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Where's the torque….

Today’s engines are designed to deliver maximum torque at low RPM. This provides for good fuel economy with proper gearing


Torque curves have been designed to keep the maximum torque available, as long as you drive within the RPM range that satisfies the EPA21 guidelines. Its all good, but what does that mean to the old-school driver.


Engines prior to 2014 were driven at RPMs in the 1700-1900 range. This is far beyond the fuel economy recommendation, and in fact decreases available torque. Take for example the comparison of 605 horsepower engines above with two different torque ratings. The engine on the left produces 1850 ft. lbs. of torque while the one on the right delivers 2050 ft. lbs. of torque.


2050 Torque is available up to 1700 rpm. After 1700 rpm the engines perform pretty much identical. If your customer is thinking they want to drive in the 1700-1900 RPM range, they could be displeased with the higher torque engine due to perceived lack of power. The power is there, it’s just at the lower RPM.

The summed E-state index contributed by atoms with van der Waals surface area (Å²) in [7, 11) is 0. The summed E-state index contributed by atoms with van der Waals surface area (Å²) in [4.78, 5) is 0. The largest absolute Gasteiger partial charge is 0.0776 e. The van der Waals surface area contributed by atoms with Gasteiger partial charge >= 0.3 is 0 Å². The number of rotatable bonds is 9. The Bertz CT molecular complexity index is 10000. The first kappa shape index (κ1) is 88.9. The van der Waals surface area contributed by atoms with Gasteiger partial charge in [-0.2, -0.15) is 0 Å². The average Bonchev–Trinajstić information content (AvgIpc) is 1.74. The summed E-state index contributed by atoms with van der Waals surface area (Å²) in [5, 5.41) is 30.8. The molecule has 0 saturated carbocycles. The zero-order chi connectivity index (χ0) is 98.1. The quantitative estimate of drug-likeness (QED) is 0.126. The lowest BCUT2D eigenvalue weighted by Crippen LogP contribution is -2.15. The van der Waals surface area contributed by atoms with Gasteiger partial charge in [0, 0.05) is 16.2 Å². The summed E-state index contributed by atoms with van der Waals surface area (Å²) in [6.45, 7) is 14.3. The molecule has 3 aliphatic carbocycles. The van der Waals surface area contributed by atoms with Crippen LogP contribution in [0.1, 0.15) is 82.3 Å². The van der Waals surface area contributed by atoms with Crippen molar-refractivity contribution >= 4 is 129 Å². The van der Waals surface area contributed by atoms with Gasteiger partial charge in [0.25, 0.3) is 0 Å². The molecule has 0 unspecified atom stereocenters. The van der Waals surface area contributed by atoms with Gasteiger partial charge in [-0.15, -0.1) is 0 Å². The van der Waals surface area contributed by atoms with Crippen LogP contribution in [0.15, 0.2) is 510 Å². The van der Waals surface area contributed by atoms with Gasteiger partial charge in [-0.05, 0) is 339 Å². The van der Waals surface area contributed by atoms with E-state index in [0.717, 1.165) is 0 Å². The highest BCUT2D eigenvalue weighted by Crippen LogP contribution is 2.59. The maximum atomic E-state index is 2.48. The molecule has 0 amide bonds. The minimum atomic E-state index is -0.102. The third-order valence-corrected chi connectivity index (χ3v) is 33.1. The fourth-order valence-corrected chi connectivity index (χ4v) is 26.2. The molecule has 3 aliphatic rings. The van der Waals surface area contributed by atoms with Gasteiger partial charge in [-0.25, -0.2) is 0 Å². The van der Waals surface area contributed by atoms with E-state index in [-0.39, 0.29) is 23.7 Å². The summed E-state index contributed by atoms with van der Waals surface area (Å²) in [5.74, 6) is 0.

Be sure to have this conversation when you specify a 2050 ft. lb. engine for your customer. A conversation up front is much easier to manager than an upset customer, especially if you cannot explain the phenomenon. EPA21 engines do a fantastic job, but some customers may have to change their driving habits to get the most out of the technology.

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